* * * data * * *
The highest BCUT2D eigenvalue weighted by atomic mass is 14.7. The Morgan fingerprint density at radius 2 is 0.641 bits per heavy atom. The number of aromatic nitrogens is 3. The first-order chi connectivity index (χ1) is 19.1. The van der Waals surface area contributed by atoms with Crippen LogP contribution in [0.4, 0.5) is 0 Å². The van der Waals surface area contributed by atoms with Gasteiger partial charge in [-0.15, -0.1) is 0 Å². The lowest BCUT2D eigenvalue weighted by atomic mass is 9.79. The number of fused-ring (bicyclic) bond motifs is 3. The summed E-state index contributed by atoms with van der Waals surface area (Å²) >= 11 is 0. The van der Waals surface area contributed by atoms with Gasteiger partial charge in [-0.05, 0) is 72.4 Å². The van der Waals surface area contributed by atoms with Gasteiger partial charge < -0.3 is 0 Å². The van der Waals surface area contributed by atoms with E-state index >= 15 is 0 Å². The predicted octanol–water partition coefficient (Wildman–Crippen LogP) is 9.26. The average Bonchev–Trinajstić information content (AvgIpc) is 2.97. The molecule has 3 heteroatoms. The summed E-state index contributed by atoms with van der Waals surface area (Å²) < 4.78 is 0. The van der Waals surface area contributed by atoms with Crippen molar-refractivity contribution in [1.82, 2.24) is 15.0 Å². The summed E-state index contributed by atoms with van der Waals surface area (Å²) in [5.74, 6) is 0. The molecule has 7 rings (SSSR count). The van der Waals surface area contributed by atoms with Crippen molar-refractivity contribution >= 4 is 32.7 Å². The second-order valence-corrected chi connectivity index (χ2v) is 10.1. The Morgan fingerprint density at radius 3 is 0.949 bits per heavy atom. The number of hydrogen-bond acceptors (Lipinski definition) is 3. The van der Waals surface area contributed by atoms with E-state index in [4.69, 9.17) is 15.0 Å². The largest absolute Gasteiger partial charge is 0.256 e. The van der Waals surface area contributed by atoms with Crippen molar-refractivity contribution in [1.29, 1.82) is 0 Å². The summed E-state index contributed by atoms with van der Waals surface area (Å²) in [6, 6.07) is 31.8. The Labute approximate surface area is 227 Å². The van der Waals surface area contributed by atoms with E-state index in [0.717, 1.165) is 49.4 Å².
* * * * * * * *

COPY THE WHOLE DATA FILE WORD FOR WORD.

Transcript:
The highest BCUT2D eigenvalue weighted by atomic mass is 14.7. The Morgan fingerprint density at radius 2 is 0.641 bits per heavy atom. The number of aromatic nitrogens is 3. The first-order chi connectivity index (χ1) is 19.1. The van der Waals surface area contributed by atoms with Crippen LogP contribution in [0.4, 0.5) is 0 Å². The van der Waals surface area contributed by atoms with Gasteiger partial charge in [-0.15, -0.1) is 0 Å². The lowest BCUT2D eigenvalue weighted by atomic mass is 9.79. The number of fused-ring (bicyclic) bond motifs is 3. The summed E-state index contributed by atoms with van der Waals surface area (Å²) >= 11 is 0. The van der Waals surface area contributed by atoms with Gasteiger partial charge in [-0.05, 0) is 72.4 Å². The van der Waals surface area contributed by atoms with Gasteiger partial charge < -0.3 is 0 Å². The van der Waals surface area contributed by atoms with E-state index >= 15 is 0 Å². The predicted octanol–water partition coefficient (Wildman–Crippen LogP) is 9.26. The average Bonchev–Trinajstić information content (AvgIpc) is 2.97. The molecule has 3 heteroatoms. The summed E-state index contributed by atoms with van der Waals surface area (Å²) < 4.78 is 0. The van der Waals surface area contributed by atoms with Crippen molar-refractivity contribution in [1.82, 2.24) is 15.0 Å². The summed E-state index contributed by atoms with van der Waals surface area (Å²) in [5.74, 6) is 0. The molecule has 7 rings (SSSR count). The van der Waals surface area contributed by atoms with Crippen molar-refractivity contribution >= 4 is 32.7 Å². The second-order valence-corrected chi connectivity index (χ2v) is 10.1. The Morgan fingerprint density at radius 3 is 0.949 bits per heavy atom. The number of hydrogen-bond acceptors (Lipinski definition) is 3. The van der Waals surface area contributed by atoms with E-state index in [4.69, 9.17) is 15.0 Å². The largest absolute Gasteiger partial charge is 0.256 e. The van der Waals surface area contributed by atoms with Crippen molar-refractivity contribution in [1.29, 1.82) is 0 Å². The summed E-state index contributed by atoms with van der Waals surface area (Å²) in [6, 6.07) is 31.8. The Labute approximate surface area is 227 Å². The van der Waals surface area contributed by atoms with E-state index in [0.717, 1.165) is 49.4 Å².